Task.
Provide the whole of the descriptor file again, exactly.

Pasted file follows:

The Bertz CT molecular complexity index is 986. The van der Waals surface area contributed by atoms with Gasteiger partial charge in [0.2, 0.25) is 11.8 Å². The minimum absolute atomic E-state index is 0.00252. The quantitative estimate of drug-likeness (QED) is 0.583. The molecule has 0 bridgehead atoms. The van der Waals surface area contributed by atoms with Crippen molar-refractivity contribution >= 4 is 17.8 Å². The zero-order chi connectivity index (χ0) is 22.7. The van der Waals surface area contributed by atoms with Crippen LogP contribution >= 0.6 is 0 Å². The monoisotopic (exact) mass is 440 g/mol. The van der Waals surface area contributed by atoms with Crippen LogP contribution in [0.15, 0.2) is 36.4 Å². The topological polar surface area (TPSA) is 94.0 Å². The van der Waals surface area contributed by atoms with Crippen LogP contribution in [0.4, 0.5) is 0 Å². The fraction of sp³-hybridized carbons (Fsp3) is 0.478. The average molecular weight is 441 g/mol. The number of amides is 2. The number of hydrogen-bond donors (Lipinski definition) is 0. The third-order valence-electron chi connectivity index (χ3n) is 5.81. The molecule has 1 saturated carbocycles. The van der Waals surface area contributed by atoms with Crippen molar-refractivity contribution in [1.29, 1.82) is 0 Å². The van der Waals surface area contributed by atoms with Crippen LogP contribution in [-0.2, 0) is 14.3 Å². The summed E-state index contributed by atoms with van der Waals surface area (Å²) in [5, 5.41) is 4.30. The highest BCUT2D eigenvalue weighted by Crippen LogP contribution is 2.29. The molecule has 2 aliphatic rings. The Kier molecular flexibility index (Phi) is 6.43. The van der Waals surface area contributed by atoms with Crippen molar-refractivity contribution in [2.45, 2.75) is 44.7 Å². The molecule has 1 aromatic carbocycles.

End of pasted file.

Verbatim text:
The Bertz CT molecular complexity index is 986. The van der Waals surface area contributed by atoms with Gasteiger partial charge in [0.2, 0.25) is 11.8 Å². The minimum absolute atomic E-state index is 0.00252. The quantitative estimate of drug-likeness (QED) is 0.583. The molecule has 0 bridgehead atoms. The van der Waals surface area contributed by atoms with Crippen molar-refractivity contribution >= 4 is 17.8 Å². The zero-order chi connectivity index (χ0) is 22.7. The van der Waals surface area contributed by atoms with Crippen LogP contribution >= 0.6 is 0 Å². The monoisotopic (exact) mass is 440 g/mol. The van der Waals surface area contributed by atoms with Crippen LogP contribution in [0.15, 0.2) is 36.4 Å². The topological polar surface area (TPSA) is 94.0 Å². The van der Waals surface area contributed by atoms with Crippen LogP contribution in [0.4, 0.5) is 0 Å². The fraction of sp³-hybridized carbons (Fsp3) is 0.478. The average molecular weight is 441 g/mol. The number of amides is 2. The number of hydrogen-bond donors (Lipinski definition) is 0. The third-order valence-electron chi connectivity index (χ3n) is 5.81. The molecule has 1 saturated carbocycles. The van der Waals surface area contributed by atoms with Crippen molar-refractivity contribution in [1.29, 1.82) is 0 Å². The van der Waals surface area contributed by atoms with Crippen LogP contribution in [-0.2, 0) is 14.3 Å². The summed E-state index contributed by atoms with van der Waals surface area (Å²) in [5, 5.41) is 4.30. The highest BCUT2D eigenvalue weighted by Crippen LogP contribution is 2.29. The molecule has 2 aliphatic rings. The Kier molecular flexibility index (Phi) is 6.43. The van der Waals surface area contributed by atoms with Crippen molar-refractivity contribution in [2.45, 2.75) is 44.7 Å². The molecule has 1 aromatic carbocycles.